The Dual Self

“I can resist everything except temptation."

- Oscar Wilde

In a lab experiment, people were asked if they wanted a snack of fruit or chocolate for their next visit, and 74% picked fruit. At the next visit, they were asked if they wanted to stick with their choice or change. Those who choose chocolate was now at 70%. 

Researching into an American gym’s clientele, it was found that those who had an annual membership used the gym on average 4 times a month, which worked out at $9 more expensive than paying as you go.


What are these two studies an example of?


The dual self.


We have two selves, our short term self and our long term self. The short term self is rooted in system 1, and is desire based. The long term self by comparison is system 2, and requires willpower.


 These two selves often have conflicting goals. Your long term self might want to lose weight, but your short term self wants to eat that chocolate right now. Why is that? Chocolate is associated with more intense positive effect but less favourable cognitions. Fruit is associated with less favourable effect but more favourable cognitions.


Similarly, our long term self might want to get ripped, but our short term self decides to sit at home watching TV right now. Our long term self wants to learn coding, but our short term self scrolls through Facebook right now. Our long term self wants to get up at 7am tomorrow, but our short term self has 7 beers right now.

We can call these two selves the planner and the doer. When the doer and planner have conflicting goals, our ability to control the doer in favour of the planer is weak. What often happens is our longer term self makes plans, which are then sabotaged by our short term self, the doer.  

So how does the dual self impact trading decisions? You set a goal of what you want to achieve, and your action plan to do it. You decide on a trading strategy. This is not a decision based in desire or emotion- you are rational and methodical in your choice.


Your short term self is then at risk of sabotaging that goal when it acts in it’s own interest. For example, opening too many trades because you’re bored and want excitement right now, or not stopping trading when in a losing streak because of loss aversion and not wanting to lose right now. Your doer self make quick decisions in the moment that are contrasting to what your planner self decided on. All those right now decisions add up, and suddenly you’ve blown up your account, or ended up being the type of trader you didn’t want to be.

Here’s the interesting thing though- combatting the above doesn’t mean you need to gain heroic willpower and self-control. In fact, it can sometimes be detrimental to exercise self control. Self control is a finite brain resource, and using it depletes other cognitive abilities. People who forced themselves to eat radishes instead of tempting chocolates subsequently quit faster on unsolvable puzzles than people who had not had to exert self-control over eating. People suppressing emotion led to a subsequent drop in performance of solvable anagrams. Essentially, we can exhibit self control, but it takes up cognitive resources to do so, leaving us susceptible to further biases and mistakes. This is a big problem in trading, when depleted brain power can cause traders to make very big and very costly mistakes, even going as far as blowing up their account .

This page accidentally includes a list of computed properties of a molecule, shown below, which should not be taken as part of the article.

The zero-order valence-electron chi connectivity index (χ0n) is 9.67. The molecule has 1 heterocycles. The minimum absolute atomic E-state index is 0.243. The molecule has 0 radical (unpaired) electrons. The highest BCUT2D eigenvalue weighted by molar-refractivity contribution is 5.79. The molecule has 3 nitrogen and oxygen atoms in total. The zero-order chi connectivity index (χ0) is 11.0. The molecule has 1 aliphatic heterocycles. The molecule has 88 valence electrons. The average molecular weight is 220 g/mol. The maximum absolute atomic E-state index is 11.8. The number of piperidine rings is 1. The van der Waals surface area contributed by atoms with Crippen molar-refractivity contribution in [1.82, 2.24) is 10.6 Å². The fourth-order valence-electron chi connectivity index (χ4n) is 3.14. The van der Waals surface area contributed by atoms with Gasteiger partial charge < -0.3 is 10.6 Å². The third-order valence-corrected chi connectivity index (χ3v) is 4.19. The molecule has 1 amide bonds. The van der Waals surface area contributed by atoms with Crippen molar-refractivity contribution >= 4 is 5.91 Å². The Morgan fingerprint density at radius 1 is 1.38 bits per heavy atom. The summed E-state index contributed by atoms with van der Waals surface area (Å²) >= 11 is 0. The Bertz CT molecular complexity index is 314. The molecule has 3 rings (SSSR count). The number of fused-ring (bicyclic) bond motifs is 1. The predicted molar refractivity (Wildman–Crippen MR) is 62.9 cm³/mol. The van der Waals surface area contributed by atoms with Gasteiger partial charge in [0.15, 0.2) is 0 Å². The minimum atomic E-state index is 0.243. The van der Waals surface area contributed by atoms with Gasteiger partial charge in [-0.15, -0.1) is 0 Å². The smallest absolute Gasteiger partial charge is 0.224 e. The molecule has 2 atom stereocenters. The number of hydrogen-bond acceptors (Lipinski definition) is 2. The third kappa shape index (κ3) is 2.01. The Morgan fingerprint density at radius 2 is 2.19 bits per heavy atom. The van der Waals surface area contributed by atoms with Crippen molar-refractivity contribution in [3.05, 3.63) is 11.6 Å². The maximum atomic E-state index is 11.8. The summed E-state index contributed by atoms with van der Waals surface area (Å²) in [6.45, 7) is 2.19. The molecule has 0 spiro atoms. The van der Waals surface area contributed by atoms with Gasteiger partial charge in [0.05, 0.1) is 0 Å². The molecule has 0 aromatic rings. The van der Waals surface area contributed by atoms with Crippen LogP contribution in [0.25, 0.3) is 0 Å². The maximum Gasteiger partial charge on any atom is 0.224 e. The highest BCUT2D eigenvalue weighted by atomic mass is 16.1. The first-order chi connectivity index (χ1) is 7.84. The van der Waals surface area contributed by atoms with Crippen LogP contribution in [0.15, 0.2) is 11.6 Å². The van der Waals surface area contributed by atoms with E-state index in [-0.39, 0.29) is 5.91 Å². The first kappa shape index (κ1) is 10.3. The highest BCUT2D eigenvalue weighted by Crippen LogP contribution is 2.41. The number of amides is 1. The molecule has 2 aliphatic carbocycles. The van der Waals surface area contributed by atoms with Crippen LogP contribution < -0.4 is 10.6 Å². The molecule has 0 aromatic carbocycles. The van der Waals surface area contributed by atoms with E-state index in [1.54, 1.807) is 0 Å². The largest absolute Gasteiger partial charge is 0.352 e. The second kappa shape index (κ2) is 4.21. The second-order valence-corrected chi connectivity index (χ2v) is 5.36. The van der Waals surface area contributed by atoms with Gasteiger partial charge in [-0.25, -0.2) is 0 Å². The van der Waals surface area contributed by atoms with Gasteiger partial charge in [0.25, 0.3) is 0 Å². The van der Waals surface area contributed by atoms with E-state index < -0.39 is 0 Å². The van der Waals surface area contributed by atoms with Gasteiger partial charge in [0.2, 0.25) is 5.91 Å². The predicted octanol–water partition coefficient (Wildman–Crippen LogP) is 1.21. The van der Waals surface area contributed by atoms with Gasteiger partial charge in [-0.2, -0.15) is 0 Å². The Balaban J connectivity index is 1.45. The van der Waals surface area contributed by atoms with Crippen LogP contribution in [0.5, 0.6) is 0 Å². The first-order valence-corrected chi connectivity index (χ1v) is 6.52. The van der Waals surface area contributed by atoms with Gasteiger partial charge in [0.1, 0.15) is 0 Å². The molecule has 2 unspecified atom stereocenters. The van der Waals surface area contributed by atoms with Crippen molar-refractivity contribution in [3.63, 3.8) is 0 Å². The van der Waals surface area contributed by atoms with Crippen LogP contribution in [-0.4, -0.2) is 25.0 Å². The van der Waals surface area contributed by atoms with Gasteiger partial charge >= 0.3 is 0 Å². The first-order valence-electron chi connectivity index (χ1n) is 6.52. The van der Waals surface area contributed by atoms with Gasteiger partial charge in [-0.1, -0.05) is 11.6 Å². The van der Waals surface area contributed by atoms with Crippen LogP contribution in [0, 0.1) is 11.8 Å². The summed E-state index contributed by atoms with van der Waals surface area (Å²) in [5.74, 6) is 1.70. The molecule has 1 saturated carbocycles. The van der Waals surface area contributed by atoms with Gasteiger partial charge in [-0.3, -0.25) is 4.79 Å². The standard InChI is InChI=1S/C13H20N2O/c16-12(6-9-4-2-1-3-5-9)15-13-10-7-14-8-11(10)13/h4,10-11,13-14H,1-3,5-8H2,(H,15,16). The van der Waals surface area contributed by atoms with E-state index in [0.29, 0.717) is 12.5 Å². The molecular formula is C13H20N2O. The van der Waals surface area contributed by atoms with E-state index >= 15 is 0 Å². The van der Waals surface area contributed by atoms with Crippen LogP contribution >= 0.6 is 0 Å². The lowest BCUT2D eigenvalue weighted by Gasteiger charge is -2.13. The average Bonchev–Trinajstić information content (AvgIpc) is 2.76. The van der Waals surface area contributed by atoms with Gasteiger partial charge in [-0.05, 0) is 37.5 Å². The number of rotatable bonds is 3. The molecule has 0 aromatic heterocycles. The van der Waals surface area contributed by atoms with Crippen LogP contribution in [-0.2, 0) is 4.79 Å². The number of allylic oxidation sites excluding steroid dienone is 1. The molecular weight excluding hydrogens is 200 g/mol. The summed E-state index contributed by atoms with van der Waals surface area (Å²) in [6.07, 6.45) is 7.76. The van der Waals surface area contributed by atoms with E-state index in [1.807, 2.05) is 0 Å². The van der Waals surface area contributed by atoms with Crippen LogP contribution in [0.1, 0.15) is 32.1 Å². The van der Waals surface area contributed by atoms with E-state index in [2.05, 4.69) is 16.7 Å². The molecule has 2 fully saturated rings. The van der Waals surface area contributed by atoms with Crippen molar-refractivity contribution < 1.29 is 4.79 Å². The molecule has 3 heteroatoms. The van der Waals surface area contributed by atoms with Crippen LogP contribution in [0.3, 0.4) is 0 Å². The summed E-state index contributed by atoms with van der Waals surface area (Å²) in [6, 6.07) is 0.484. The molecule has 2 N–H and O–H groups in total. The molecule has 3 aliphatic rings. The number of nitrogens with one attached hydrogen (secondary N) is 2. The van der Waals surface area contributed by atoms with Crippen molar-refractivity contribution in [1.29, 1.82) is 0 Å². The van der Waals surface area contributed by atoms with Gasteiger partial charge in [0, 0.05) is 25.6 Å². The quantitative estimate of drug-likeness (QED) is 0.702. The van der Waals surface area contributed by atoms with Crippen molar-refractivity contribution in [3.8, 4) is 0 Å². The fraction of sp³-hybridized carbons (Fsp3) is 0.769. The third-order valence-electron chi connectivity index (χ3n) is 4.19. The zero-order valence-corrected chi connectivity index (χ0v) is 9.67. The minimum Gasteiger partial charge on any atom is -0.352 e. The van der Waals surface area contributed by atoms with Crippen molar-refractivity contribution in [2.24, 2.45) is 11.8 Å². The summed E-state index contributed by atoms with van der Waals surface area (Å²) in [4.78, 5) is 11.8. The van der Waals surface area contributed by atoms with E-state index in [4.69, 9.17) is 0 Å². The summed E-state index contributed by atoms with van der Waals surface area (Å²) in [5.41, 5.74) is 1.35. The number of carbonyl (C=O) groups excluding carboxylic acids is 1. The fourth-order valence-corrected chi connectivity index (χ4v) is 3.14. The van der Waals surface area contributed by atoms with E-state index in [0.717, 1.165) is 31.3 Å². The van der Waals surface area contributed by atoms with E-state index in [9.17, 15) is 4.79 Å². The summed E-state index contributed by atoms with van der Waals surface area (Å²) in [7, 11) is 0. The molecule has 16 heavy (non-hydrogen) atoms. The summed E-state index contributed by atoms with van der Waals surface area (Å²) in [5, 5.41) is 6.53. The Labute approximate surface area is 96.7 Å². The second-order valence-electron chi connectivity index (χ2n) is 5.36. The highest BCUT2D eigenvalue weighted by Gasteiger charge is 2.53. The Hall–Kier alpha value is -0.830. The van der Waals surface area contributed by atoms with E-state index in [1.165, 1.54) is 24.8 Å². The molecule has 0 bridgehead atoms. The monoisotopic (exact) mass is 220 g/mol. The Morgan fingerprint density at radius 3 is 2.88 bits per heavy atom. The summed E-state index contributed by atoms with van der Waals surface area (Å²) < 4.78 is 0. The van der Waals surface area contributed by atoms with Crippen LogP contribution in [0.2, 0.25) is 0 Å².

So is there another way around the dual self? Yes, by spending less time in tempting situations.

Let’s look at another study. Researchers gave blackberries to more than 200 people and pinged them throughout the day, reminding them to record whether they were currently experiencing any desires — to eat, to drink, to smoke, etc — whether they were trying to resist the temptation, and whether they'd ultimately given in. They also measured participants' general levels of self-control.

As it turned out, the people with the highest levels of self-control were no better able to resist temptation than anyone else. They did experience fewer desires though. The findings of the study state "high self-control operates more by avoiding temptations in the first place than by resisting them."

One way to avoid temptations is to redesign the choice architecture. If you put a snacks beside the water cooler in an office, people are much more likely to grab a snack than if it’s situated far away.

In other words: Fighting the urge to snack (assuming you're not actually hungry) only becomes a thing when there are snacks in front of you. If you don't walk by the place where there are snacks, you'll probably be fine.

So again, how do we apply this to trading? Instead of trying to use willpower to not overtrade, or emotionally trade, take yourself out of the situation in which you have to make that decision.

Set your guardrails ahead of time before you have open trades, so that your journey to success is clearly laid out, and dynamically adjusts based on your success.


Rather than stare at price charts on existing positions, set stops and targets on your trades. Use an alerting system to warn if a trade has exceeded a limit, or if you are breaking your rules.

Our live discipline tool called PlayMaker does that. It limits your open trades, your losing streaks, and how long you spend in losers, so that your dual self does not have the opportunity to act opposing.